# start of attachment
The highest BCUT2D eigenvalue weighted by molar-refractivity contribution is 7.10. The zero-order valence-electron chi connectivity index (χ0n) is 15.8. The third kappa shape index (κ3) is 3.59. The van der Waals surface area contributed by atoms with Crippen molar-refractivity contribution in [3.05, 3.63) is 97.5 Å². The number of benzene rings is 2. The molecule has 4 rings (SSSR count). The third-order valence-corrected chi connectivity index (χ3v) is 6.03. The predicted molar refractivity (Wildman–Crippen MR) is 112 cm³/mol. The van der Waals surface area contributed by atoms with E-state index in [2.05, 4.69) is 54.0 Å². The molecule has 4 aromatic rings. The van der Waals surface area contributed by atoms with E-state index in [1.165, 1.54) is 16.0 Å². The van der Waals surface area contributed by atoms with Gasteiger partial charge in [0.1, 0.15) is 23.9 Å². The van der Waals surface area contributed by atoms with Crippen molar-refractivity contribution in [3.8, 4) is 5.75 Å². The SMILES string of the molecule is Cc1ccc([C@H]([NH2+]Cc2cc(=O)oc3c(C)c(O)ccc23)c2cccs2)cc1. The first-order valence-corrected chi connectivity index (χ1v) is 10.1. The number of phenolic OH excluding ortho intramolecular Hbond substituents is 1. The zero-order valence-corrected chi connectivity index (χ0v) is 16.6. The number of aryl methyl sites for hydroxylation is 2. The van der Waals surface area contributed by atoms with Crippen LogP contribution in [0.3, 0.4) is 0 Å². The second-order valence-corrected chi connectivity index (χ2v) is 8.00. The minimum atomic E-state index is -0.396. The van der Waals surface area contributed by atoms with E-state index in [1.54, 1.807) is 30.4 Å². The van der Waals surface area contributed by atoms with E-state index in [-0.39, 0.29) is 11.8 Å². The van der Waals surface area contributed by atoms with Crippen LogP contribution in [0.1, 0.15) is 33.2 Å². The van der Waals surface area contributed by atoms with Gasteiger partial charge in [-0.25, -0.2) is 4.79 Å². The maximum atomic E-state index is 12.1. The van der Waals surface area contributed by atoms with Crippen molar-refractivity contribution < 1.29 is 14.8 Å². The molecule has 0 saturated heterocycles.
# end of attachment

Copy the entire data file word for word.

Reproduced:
The highest BCUT2D eigenvalue weighted by molar-refractivity contribution is 7.10. The zero-order valence-electron chi connectivity index (χ0n) is 15.8. The third kappa shape index (κ3) is 3.59. The van der Waals surface area contributed by atoms with Crippen molar-refractivity contribution in [3.05, 3.63) is 97.5 Å². The number of benzene rings is 2. The molecule has 4 rings (SSSR count). The third-order valence-corrected chi connectivity index (χ3v) is 6.03. The predicted molar refractivity (Wildman–Crippen MR) is 112 cm³/mol. The van der Waals surface area contributed by atoms with E-state index in [2.05, 4.69) is 54.0 Å². The molecule has 4 aromatic rings. The van der Waals surface area contributed by atoms with E-state index in [1.165, 1.54) is 16.0 Å². The van der Waals surface area contributed by atoms with Gasteiger partial charge in [0.1, 0.15) is 23.9 Å². The van der Waals surface area contributed by atoms with Crippen molar-refractivity contribution in [3.8, 4) is 5.75 Å². The SMILES string of the molecule is Cc1ccc([C@H]([NH2+]Cc2cc(=O)oc3c(C)c(O)ccc23)c2cccs2)cc1. The first-order valence-corrected chi connectivity index (χ1v) is 10.1. The number of phenolic OH excluding ortho intramolecular Hbond substituents is 1. The zero-order valence-corrected chi connectivity index (χ0v) is 16.6. The number of aryl methyl sites for hydroxylation is 2. The van der Waals surface area contributed by atoms with Crippen LogP contribution in [0.3, 0.4) is 0 Å². The second-order valence-corrected chi connectivity index (χ2v) is 8.00. The minimum atomic E-state index is -0.396. The van der Waals surface area contributed by atoms with E-state index in [1.54, 1.807) is 30.4 Å². The van der Waals surface area contributed by atoms with E-state index in [-0.39, 0.29) is 11.8 Å². The van der Waals surface area contributed by atoms with Crippen LogP contribution in [0.1, 0.15) is 33.2 Å². The van der Waals surface area contributed by atoms with Gasteiger partial charge in [-0.25, -0.2) is 4.79 Å². The maximum atomic E-state index is 12.1. The van der Waals surface area contributed by atoms with Crippen molar-refractivity contribution < 1.29 is 14.8 Å². The molecule has 0 saturated heterocycles.